But there aren’t enough homes in the area those families can afford with the limited federal assistance most are eligible to receive: $2,275 per individual for housing and other basic services, an amount that is meant to last 90 days.
“It’s a challenge,” said Krish O’Mara Vignarajah, chief executive of Lutheran Immigration and Refugee Service, predicting that some families will wind up doubling or tripling up in single-family homes.
“We’re advising people that Northern Virginia may not be the best place because there is such a saturation [in the housing market] and there are high rental prices,” Vignarajah said. “But sometimes, people, that’s the only place they know. That’s where they will go.”
So far, about 1,300 Afghan recipients of special immigrant visas — typically given to people who worked as interpreters for the U.S. government — have settled in Virginia since last fall, according to U.S. State Department data. In Maryland, 330 Afghan recipients of these visas arrived during the same period, while none have settled in the District.
Thousands more evacuees are expected to start moving out of the military installations in larger numbers sometime in the fall. Some of those people applied for special immigrant visas but have not been approved. Most of them did not work for the U.S. government and were granted “humanitarian parole” status by the federal government.
The designation means they will each get $1,225 in cash, while an additional $1,050 per evacuee will go to the resettlement agencies for job training and other services over a three-month period, federal officials said.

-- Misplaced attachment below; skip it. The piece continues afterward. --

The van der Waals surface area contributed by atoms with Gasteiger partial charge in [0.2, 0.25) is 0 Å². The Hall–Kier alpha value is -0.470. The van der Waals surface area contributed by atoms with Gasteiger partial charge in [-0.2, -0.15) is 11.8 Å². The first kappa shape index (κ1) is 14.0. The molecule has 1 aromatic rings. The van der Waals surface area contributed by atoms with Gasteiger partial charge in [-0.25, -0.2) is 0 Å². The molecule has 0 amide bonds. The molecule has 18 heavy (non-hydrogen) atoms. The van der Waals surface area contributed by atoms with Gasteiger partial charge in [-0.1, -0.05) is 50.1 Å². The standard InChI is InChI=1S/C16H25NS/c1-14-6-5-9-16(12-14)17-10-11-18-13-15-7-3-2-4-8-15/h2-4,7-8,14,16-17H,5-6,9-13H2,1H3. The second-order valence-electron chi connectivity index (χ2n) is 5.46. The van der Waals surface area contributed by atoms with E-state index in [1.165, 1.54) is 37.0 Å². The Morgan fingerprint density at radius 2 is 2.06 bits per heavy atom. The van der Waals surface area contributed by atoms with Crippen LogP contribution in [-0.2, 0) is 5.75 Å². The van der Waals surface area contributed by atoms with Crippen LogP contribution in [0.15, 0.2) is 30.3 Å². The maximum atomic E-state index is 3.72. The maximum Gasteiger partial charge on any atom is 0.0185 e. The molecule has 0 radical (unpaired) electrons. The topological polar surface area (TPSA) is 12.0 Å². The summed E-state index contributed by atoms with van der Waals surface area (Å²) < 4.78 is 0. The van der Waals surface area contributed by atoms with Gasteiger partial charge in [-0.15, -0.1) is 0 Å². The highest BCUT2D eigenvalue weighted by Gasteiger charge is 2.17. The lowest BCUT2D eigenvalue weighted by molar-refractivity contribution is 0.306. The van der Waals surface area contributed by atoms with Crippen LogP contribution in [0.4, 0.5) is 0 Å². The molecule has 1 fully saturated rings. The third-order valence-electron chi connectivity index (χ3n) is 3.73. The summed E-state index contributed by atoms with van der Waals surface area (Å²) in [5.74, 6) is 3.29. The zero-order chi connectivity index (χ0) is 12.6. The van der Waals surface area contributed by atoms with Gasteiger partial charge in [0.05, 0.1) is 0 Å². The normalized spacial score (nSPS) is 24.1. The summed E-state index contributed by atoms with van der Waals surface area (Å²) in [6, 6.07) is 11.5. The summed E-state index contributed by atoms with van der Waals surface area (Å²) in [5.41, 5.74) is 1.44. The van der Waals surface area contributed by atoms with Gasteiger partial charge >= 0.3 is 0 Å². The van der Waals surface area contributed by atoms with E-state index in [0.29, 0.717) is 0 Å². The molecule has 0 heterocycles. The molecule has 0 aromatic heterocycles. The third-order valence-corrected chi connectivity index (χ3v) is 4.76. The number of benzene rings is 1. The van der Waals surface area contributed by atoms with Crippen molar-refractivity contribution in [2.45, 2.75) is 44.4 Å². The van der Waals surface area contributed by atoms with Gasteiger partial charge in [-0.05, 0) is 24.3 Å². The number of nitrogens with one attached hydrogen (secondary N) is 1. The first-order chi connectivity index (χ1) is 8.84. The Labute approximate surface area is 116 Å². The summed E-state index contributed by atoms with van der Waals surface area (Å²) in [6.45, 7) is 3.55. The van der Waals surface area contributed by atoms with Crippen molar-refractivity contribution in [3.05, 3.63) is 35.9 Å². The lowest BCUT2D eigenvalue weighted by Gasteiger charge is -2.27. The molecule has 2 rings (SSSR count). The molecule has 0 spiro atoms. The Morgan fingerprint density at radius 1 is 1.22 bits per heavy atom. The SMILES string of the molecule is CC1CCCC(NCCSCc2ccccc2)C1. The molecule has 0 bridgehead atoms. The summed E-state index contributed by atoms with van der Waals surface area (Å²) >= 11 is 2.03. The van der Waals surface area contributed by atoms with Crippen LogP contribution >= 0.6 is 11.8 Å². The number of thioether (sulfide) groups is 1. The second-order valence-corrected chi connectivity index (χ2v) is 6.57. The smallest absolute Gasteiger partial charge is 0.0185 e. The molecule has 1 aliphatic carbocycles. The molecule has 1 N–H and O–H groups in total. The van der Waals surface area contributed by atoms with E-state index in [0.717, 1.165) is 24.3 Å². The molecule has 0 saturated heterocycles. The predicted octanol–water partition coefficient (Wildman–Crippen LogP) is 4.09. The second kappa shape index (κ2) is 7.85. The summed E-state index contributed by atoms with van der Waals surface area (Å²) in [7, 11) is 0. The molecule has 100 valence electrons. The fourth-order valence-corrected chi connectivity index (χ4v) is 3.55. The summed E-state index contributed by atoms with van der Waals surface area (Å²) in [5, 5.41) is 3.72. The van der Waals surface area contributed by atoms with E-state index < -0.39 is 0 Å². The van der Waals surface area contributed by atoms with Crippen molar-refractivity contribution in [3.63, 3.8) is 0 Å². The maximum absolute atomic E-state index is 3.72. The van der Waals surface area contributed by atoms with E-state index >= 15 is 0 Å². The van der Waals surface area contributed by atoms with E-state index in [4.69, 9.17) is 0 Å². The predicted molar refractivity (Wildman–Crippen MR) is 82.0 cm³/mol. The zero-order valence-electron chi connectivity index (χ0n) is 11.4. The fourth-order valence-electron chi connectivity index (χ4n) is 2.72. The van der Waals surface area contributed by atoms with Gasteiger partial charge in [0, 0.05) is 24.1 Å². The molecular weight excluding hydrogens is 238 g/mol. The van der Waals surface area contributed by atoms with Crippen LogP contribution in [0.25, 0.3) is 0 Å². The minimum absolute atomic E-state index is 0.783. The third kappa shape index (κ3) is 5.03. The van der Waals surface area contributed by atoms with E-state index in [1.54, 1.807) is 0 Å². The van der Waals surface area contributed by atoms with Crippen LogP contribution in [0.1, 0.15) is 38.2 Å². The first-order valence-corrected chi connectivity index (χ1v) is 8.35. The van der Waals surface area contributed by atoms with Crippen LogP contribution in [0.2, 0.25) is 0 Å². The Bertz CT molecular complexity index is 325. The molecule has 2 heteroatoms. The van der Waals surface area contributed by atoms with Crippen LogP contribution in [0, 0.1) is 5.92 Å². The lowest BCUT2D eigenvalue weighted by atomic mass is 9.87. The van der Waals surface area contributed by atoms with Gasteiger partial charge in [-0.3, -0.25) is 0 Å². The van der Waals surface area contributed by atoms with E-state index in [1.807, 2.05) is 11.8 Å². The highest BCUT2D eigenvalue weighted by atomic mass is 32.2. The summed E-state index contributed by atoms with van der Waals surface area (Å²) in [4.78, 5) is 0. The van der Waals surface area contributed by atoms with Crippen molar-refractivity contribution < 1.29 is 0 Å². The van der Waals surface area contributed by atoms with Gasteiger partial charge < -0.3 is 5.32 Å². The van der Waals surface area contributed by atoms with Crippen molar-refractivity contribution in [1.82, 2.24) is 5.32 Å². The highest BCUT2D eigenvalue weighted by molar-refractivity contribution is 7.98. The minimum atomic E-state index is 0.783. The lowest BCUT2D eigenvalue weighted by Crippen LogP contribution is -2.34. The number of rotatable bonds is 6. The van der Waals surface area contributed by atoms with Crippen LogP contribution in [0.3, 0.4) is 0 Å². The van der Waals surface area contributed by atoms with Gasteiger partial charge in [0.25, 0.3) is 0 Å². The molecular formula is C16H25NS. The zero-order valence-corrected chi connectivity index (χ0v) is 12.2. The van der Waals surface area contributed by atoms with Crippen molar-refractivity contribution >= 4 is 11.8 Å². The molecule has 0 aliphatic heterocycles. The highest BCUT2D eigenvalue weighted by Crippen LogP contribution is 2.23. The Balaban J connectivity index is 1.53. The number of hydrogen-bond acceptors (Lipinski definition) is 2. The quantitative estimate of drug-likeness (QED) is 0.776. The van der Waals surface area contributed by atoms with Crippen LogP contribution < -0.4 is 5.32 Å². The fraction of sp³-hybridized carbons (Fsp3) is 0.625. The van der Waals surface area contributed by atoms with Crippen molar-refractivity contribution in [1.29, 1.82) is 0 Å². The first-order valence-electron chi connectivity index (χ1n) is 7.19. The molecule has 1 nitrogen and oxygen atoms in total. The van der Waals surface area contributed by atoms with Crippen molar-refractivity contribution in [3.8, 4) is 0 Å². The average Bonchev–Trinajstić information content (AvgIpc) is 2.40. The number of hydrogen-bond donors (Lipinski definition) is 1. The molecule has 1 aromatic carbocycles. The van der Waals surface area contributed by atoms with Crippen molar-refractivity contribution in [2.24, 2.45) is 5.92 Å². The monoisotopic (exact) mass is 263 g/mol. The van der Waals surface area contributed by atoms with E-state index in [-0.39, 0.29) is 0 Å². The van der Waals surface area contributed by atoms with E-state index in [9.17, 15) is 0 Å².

The Biden administration wants Congress to pass legislation that would allow those families to receive the same amount of long-term support afforded to traditional refugees and special immigrant visa recipients. Those groups get the $2,275 over 90 days, plus food stamps, Medicaid, child care and long-term counseling.
Department of Homeland Security officials and the resettlement groups have been encouraging Afghan families to move to parts of the country where their aid can go further — part of a long-standing process for refugee placement that factors in local housing markets, job prospects and family connections.
But many of the evacuees have family ties in Northern Virginia and Northern California, which have become home to the country’s two largest Afghan communities after two decades of war in Afghanistan.
The magnitude of the ongoing airlift out of that country has further exposed a dire lack of affordable housing in both regions, affordable housing advocates say.
The evacuation out of Kabul included multigenerational households — sometimes parents, children and grandparents, totaling as many as 10 people — who now need homes with three or four bedrooms, aid groups say.
In the Washington region, those homes are in short supply, particularly to renters on a limited income who have no rental history, no credit and no jobs.
The average rent for a three-bedroom unit in the region is $2,263, according to rentdata.org, a group that tracks housing markets. For a four-bedroom unit, the monthly cost averages $2,742.
Michelle Krocker, director of the Northern Virginia Affordable Housing Alliance, said townhouses and single-family homes that might have been cheap enough to rent to those families have lately been snatched up by institutional investors seeking to flip the properties for a profit.
“I just don’t know where these families are going to go,” she said. “I really think local governments are going to be overwhelmed and community support agencies are going to be overwhelmed.”